Page count: 231 pages
Time taken: 3 hours
Trigger warning: Domestic violence
Carly Chase works a dead-end job which she hates. After a particularly bad day at the office, she goes out for a night on the town with her BFF, and meets the sexy and surprisingly into her Sam Rollins. As her work life spirals deeper into crime and physical danger, she turns to Sam for help; but is he all he appears to be?
Unlike the first book of the Alpha's Touch box set, this one was surprisingly well written and enjoyable. There, I said it. From a feminist point of view, Carly is pretty awful, but she's well written enough that she has good reason to be, and while she does a whole bunch of things that one might generously call "of questionable judgement" they all serve to drive the plot forward, and it's difficult to see how the story could have progressed if she hadn't done them.
There are a few things that annoyed me - the erotica parts used really clichéd phrases in place of "erection" and "vagina" which I got really bored of, but I appreciate that many people prefer floaty euphemism so I'll put that down to taste. Carly is described as a "plus-sized beauty", but in fact there's nothing in the book to make me think she's particularly plus-sized at all, just tall and correspondingly bigger all over. It's possible I missed something, but all of the occasions where Carly's narration talks about it is really just stuff most women get paranoid about even when they've nothing to be worried about. Then again, that in itself might have been a commentary on the fact that society deems all women not built on petite lines as "plus-sized" even when they aren't, which as a taller than average woman myself I feel pretty strongly about.
Sam also bothered me as a romantic lead; Carly's mistakes were compounded by his, although his actions are presented as reasonable and logical, and his character seems an uncomfortable mix of proper hardcore alpha male and sensitive understanding and empowering feminist-appropriate type. As it's a first person narrative, and he's not the first person, the conflicting drives seem much more stark than they might have done if the novel had been from his perspective.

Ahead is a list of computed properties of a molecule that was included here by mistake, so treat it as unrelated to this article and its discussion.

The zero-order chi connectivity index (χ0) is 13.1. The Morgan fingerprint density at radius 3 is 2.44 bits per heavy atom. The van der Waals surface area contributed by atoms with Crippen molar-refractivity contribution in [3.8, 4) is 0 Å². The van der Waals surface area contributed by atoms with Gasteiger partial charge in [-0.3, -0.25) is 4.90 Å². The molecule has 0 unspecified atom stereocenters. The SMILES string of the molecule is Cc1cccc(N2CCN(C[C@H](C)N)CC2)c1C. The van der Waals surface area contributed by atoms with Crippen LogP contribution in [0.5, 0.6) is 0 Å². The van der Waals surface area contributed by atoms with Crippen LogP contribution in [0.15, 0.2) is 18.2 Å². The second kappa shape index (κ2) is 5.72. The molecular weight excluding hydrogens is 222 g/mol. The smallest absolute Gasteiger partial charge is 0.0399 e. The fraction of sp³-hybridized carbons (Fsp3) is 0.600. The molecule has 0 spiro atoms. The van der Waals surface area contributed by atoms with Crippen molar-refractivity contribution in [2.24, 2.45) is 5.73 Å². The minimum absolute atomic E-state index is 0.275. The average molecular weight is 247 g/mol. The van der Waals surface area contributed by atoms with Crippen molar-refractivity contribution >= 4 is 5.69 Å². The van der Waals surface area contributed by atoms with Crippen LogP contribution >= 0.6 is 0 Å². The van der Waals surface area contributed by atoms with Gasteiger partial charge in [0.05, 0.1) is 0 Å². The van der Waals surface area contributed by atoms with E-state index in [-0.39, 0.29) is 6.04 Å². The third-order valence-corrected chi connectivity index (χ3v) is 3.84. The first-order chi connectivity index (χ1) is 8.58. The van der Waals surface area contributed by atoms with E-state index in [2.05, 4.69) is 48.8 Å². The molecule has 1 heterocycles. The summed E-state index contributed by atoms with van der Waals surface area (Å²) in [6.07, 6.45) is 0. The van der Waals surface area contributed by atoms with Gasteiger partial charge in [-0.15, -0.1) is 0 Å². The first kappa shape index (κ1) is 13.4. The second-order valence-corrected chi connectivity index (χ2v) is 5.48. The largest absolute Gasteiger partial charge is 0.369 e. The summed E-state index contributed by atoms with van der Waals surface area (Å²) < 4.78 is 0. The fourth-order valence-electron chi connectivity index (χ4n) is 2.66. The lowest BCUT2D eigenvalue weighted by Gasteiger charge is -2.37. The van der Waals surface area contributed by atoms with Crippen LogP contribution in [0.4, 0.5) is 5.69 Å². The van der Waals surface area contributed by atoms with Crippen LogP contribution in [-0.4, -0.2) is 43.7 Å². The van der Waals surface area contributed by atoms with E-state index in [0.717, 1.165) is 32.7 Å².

The plot was pretty light and relatively predictable, although there were a few nice touches in there which I didn't see coming. Where the book really stood out for me was the fact that Carly is the survivor of an abusive relationship, and has struggled her way back to herself; she suffers a couple of panic attacks and flashbacks over the course of the narrative. It's dealt with pretty sensitively, and it's not brushed off. Current estimates suggest that one billion women worldwide are victims of domestic abuse. That's 1,000,000,000 women, or the equivalent of the entire population of India. It's important that this is recognised in media and entertainment, because it's brushed under the carpet all too often.
Whilst it loses a point for its general predictability, I was impressed enough with its treatment of a difficult subject to add a point back, so this gets three stars: you probably won't hate yourself for reading this, but it won't blow your mind.